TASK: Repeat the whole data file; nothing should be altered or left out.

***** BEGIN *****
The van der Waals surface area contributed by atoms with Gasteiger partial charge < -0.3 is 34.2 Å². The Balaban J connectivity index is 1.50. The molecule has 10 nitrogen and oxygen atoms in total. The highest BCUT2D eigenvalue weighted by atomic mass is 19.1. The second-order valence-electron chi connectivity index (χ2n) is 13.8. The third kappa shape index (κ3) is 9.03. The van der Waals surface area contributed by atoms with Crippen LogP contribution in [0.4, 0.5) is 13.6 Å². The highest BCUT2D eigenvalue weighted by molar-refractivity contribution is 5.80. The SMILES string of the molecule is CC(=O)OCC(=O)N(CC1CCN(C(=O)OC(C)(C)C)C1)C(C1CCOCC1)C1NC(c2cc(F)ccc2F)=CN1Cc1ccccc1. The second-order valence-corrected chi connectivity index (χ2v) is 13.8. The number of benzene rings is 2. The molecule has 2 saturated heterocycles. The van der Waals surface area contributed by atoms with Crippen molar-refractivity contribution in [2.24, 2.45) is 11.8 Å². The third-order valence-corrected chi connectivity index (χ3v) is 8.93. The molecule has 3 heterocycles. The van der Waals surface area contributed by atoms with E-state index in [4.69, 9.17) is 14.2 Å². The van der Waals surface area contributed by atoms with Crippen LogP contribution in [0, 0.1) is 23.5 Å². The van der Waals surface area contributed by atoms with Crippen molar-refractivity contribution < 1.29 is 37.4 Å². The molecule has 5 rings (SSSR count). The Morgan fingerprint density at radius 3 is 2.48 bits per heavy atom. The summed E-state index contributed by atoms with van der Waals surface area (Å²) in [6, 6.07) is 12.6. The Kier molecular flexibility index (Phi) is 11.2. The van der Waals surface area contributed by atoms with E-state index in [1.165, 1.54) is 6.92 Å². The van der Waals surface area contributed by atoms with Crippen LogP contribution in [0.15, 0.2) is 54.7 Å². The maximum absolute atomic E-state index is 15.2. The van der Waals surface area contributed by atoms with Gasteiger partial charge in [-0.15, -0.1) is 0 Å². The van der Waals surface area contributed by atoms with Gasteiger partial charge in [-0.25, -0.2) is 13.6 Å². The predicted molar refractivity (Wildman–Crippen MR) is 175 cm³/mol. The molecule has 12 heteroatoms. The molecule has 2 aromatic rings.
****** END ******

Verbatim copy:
The van der Waals surface area contributed by atoms with Gasteiger partial charge < -0.3 is 34.2 Å². The Balaban J connectivity index is 1.50. The molecule has 10 nitrogen and oxygen atoms in total. The highest BCUT2D eigenvalue weighted by atomic mass is 19.1. The second-order valence-electron chi connectivity index (χ2n) is 13.8. The third kappa shape index (κ3) is 9.03. The van der Waals surface area contributed by atoms with Crippen LogP contribution in [0.4, 0.5) is 13.6 Å². The highest BCUT2D eigenvalue weighted by molar-refractivity contribution is 5.80. The SMILES string of the molecule is CC(=O)OCC(=O)N(CC1CCN(C(=O)OC(C)(C)C)C1)C(C1CCOCC1)C1NC(c2cc(F)ccc2F)=CN1Cc1ccccc1. The second-order valence-corrected chi connectivity index (χ2v) is 13.8. The number of benzene rings is 2. The molecule has 2 saturated heterocycles. The van der Waals surface area contributed by atoms with Crippen molar-refractivity contribution in [2.24, 2.45) is 11.8 Å². The third-order valence-corrected chi connectivity index (χ3v) is 8.93. The molecule has 3 heterocycles. The van der Waals surface area contributed by atoms with E-state index in [4.69, 9.17) is 14.2 Å². The van der Waals surface area contributed by atoms with Crippen LogP contribution in [0, 0.1) is 23.5 Å². The van der Waals surface area contributed by atoms with Crippen molar-refractivity contribution < 1.29 is 37.4 Å². The molecule has 5 rings (SSSR count). The Morgan fingerprint density at radius 3 is 2.48 bits per heavy atom. The summed E-state index contributed by atoms with van der Waals surface area (Å²) in [6, 6.07) is 12.6. The Kier molecular flexibility index (Phi) is 11.2. The van der Waals surface area contributed by atoms with E-state index in [1.165, 1.54) is 6.92 Å². The van der Waals surface area contributed by atoms with Crippen LogP contribution in [0.15, 0.2) is 54.7 Å². The maximum absolute atomic E-state index is 15.2. The van der Waals surface area contributed by atoms with Gasteiger partial charge in [-0.15, -0.1) is 0 Å². The van der Waals surface area contributed by atoms with Gasteiger partial charge in [-0.25, -0.2) is 13.6 Å². The predicted molar refractivity (Wildman–Crippen MR) is 175 cm³/mol. The molecule has 12 heteroatoms. The molecule has 2 aromatic rings.